A big yellow "Welcome Back Trooper Eric Workman" sign remained on display in front of the Westminster barracks on Route 140 last week.
But the detective did not dwell on the special treatment he received his first days back on the job. Maryland State Police Trooper 1st Class Eric D. Workman, 36, went back to work, executing search warrants for armed robbery and identity theft suspects.
"We're just amazed at how much he's jumped back into it, and then we're not," said Sgt. Doug Reitz, who works with Workman in the barracks' criminal investigation division. "It's back to business as usual with him. As a supervisor, I tend to worry a little more now, but you've got to just have faith and confidence in your personnel."
Workman's return Monday has noticeably boosted morale at Carroll County's state police headquarters, his co-workers said. Shot and critically wounded on the job three months ago, Workman's determination helped speed his recovery.
A fugitive in a Carroll County home invasion shot Workman during the pre-dawn raid of a Baltimore County home Dec. 12, authorities said. Police returned fire, hitting the suspect, Steven Tyrone Jones, who was pronounced dead at the scene.
Workman said last week he knew immediately that his wounds were acute. A bullet, which traveled through his armpit and struck his lung and kidney, remained lodged in his abdomen as he was flown to the Maryland Shock Trauma Center in Baltimore.
The first two people he asked for after being wounded: his girlfriend, Trooper 1st Class Debbie Zittel, and Dr. Thomas M. Scalea, the chief of surgery at the Shock Trauma Center.
"That just says something about his character," Zittel said. "He asked for other people when he was hurt. I'm just so blessed to have him."
Zittel, 31, now wears a St. Michael medallion and an iron cross on her badge -- symbols that comforted her as she prayed for Workman's recovery.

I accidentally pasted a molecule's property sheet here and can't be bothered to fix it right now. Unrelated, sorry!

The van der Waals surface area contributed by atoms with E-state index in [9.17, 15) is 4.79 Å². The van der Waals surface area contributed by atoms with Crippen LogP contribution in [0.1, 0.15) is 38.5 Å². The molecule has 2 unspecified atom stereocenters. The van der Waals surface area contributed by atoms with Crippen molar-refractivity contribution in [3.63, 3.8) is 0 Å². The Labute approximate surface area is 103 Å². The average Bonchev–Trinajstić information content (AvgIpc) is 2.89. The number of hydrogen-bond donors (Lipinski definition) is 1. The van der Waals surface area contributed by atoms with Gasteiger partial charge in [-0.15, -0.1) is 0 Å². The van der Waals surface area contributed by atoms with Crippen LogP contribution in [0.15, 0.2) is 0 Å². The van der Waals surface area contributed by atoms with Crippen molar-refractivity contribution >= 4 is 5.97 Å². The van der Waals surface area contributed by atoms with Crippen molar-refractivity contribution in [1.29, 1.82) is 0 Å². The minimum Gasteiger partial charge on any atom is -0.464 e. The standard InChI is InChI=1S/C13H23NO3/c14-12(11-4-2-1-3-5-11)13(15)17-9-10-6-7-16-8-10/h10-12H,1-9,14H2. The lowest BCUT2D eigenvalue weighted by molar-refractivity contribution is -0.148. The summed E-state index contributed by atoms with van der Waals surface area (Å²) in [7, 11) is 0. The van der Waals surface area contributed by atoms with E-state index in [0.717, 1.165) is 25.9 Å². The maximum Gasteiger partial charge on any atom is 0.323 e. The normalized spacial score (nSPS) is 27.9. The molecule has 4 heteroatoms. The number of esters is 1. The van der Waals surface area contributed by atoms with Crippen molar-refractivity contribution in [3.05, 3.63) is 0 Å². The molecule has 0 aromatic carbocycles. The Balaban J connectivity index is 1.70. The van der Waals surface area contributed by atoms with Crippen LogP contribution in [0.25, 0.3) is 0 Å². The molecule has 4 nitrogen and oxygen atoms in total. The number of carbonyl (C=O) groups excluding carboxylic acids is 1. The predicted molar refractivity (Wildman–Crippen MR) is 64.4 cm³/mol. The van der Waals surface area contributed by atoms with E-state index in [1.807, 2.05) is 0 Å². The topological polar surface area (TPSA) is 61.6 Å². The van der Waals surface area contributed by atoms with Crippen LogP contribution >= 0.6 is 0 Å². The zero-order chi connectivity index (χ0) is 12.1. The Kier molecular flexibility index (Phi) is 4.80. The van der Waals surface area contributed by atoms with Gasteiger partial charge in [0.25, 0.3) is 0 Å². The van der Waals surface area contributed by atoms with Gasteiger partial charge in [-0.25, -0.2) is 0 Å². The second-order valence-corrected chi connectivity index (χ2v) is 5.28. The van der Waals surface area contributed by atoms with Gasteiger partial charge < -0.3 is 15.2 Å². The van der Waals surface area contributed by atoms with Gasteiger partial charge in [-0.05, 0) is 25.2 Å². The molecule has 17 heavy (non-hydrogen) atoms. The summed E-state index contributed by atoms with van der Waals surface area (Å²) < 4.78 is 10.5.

Col. Thomas E. Hutchins, secretary of the Maryland State Police Department, gave Zittel the pendant of St. Michael, the patron saint of police officers.
Scalea, who had befriended Workman when he last ended up on his operating table in 1998, remains the trooper's miracle worker.
Workman had been struck and nearly killed by a car while on duty along the shoulder of the Capital Beltway's outer loop. In both incidents, Scalea intervened to save Workman's life.
But Workman's own resolve also played a crucial role in his recovery, Scalea said Friday.
"It's virtually impossible to knock someone like Eric down," Scalea said. "People who are that highly motivated to get well, get well more reliably. I don't think that his belief in his ability to recover ever wavered."
Scalea saw Workman every few weeks during his three-month recovery. Over the past nine years, they have maintained a friendship that transcends the patient-doctor relationship.
After one week at Shock Trauma, Workman was released, minus his spleen, though the bullet remains. State police granted Zittel leave from the Golden Ring barracks for one month while she cared for Workman at their Catonsville home. As he strengthened, Workman put in a couple hours at the gym each day, running and lifting weights.
"I'm in pretty good shape now," he said.
A lingering soreness remains in his chest area, Workman said. And the bullet won't be removed unless it causes him back problems.
During recovery, he had time to experiment with cooking different recipes, whipping up elaborate pastas and grilled buffalo chicken dishes, Zittel said.
"He's a better cook than I am," she said.
Workman settled back into his old routine last week, hunting down suspects. He said he could not be confined to a desk and would not have it any other way.
With his fugitive apprehension unit, Workman went out on an early morning raid in connection with an armed robbery of the Domino's Pizza on Frederick County side of Mount Airy.
"He's just been tremendous, all smiling and ready to go," Reitz said. "Eric is not the type to want to sit around."
Reitz and Workman have worked together on and off in the criminal investigation unit since 2001. Until 2005, Workman spent several years going undercover with Carroll County's drug task force.
There is a tight, family-like bond between Workman, Reitz and Detective Sgt. Chuck Moore, his supervisors in the warrant apprehension unit. They work closely together during all hours.
In the near future, Workman has about five prisoner extraditions lined up, including ones in California and Colorado.
He will also testify in the state's criminal animal cruelty trial against Carroll L. Schisler Sr. and his son, Carroll L. Schisler Jr., which Workman said could go to trial in July.
He was the primary investigator in the case against the Schislers, owners of a 112-acre Marston farm, where pigs tested positive for trichinosis, a fatal disease caused by a parasitic worm.
The media attention surrounding Workman last week seemed to catch him off-guard. He said he wants to settle back into his old routine.
"It kind of takes away from being able to focus on the priorities," he said. "It feels great to be back and will probably feel even better once things calm down."